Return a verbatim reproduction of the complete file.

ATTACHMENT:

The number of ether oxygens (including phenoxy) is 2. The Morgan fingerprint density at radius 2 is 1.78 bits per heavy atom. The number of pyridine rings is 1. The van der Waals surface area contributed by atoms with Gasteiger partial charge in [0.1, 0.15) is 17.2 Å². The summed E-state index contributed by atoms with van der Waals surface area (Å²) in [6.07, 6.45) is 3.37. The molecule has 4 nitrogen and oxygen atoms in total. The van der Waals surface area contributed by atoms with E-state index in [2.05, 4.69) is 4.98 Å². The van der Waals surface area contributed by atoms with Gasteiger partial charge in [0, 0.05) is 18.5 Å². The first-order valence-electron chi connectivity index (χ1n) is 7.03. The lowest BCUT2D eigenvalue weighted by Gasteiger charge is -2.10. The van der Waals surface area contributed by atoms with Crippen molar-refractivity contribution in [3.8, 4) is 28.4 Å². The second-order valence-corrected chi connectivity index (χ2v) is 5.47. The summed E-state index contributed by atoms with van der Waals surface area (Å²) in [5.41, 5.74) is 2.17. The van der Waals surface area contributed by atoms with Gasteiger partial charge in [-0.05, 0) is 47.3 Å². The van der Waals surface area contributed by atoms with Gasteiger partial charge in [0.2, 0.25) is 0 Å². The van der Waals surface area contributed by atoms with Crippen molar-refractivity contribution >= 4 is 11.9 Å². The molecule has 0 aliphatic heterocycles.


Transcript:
The number of ether oxygens (including phenoxy) is 2. The Morgan fingerprint density at radius 2 is 1.78 bits per heavy atom. The number of pyridine rings is 1. The van der Waals surface area contributed by atoms with Gasteiger partial charge in [0.1, 0.15) is 17.2 Å². The summed E-state index contributed by atoms with van der Waals surface area (Å²) in [6.07, 6.45) is 3.37. The molecule has 4 nitrogen and oxygen atoms in total. The van der Waals surface area contributed by atoms with E-state index in [2.05, 4.69) is 4.98 Å². The van der Waals surface area contributed by atoms with Gasteiger partial charge in [0, 0.05) is 18.5 Å². The first-order valence-electron chi connectivity index (χ1n) is 7.03. The lowest BCUT2D eigenvalue weighted by Gasteiger charge is -2.10. The van der Waals surface area contributed by atoms with Crippen molar-refractivity contribution in [3.8, 4) is 28.4 Å². The second-order valence-corrected chi connectivity index (χ2v) is 5.47. The summed E-state index contributed by atoms with van der Waals surface area (Å²) in [5.41, 5.74) is 2.17. The van der Waals surface area contributed by atoms with Gasteiger partial charge in [-0.05, 0) is 47.3 Å². The van der Waals surface area contributed by atoms with Gasteiger partial charge in [0.2, 0.25) is 0 Å². The van der Waals surface area contributed by atoms with Crippen molar-refractivity contribution >= 4 is 11.9 Å². The molecule has 0 aliphatic heterocycles.